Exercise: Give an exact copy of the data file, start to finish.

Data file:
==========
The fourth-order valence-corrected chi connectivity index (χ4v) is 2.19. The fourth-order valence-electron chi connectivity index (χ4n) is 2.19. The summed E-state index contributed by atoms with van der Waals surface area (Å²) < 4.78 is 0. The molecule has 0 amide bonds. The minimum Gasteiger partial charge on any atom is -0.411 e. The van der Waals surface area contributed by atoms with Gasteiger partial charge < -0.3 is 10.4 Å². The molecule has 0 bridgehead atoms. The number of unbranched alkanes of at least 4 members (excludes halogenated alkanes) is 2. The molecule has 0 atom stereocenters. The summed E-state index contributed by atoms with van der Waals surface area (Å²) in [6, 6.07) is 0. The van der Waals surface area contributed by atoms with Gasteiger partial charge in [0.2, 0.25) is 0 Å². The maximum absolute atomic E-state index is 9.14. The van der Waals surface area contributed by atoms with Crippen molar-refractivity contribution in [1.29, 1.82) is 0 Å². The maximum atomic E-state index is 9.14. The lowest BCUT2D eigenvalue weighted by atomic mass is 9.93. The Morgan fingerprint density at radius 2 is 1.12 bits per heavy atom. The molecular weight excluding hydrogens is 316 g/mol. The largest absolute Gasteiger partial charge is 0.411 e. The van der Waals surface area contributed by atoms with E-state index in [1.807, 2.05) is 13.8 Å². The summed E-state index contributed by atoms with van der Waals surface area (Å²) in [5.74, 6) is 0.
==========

The fourth-order valence-corrected chi connectivity index (χ4v) is 2.19. The fourth-order valence-electron chi connectivity index (χ4n) is 2.19. The summed E-state index contributed by atoms with van der Waals surface area (Å²) < 4.78 is 0. The molecule has 0 amide bonds. The minimum Gasteiger partial charge on any atom is -0.411 e. The van der Waals surface area contributed by atoms with Gasteiger partial charge < -0.3 is 10.4 Å². The molecule has 0 bridgehead atoms. The number of unbranched alkanes of at least 4 members (excludes halogenated alkanes) is 2. The molecule has 0 atom stereocenters. The summed E-state index contributed by atoms with van der Waals surface area (Å²) in [6, 6.07) is 0. The van der Waals surface area contributed by atoms with Gasteiger partial charge in [0.2, 0.25) is 0 Å². The maximum absolute atomic E-state index is 9.14. The van der Waals surface area contributed by atoms with Crippen molar-refractivity contribution in [1.29, 1.82) is 0 Å². The maximum atomic E-state index is 9.14. The lowest BCUT2D eigenvalue weighted by atomic mass is 9.93. The Morgan fingerprint density at radius 2 is 1.12 bits per heavy atom. The molecular weight excluding hydrogens is 316 g/mol. The largest absolute Gasteiger partial charge is 0.411 e. The van der Waals surface area contributed by atoms with E-state index in [1.807, 2.05) is 13.8 Å². The summed E-state index contributed by atoms with van der Waals surface area (Å²) in [5.74, 6) is 0.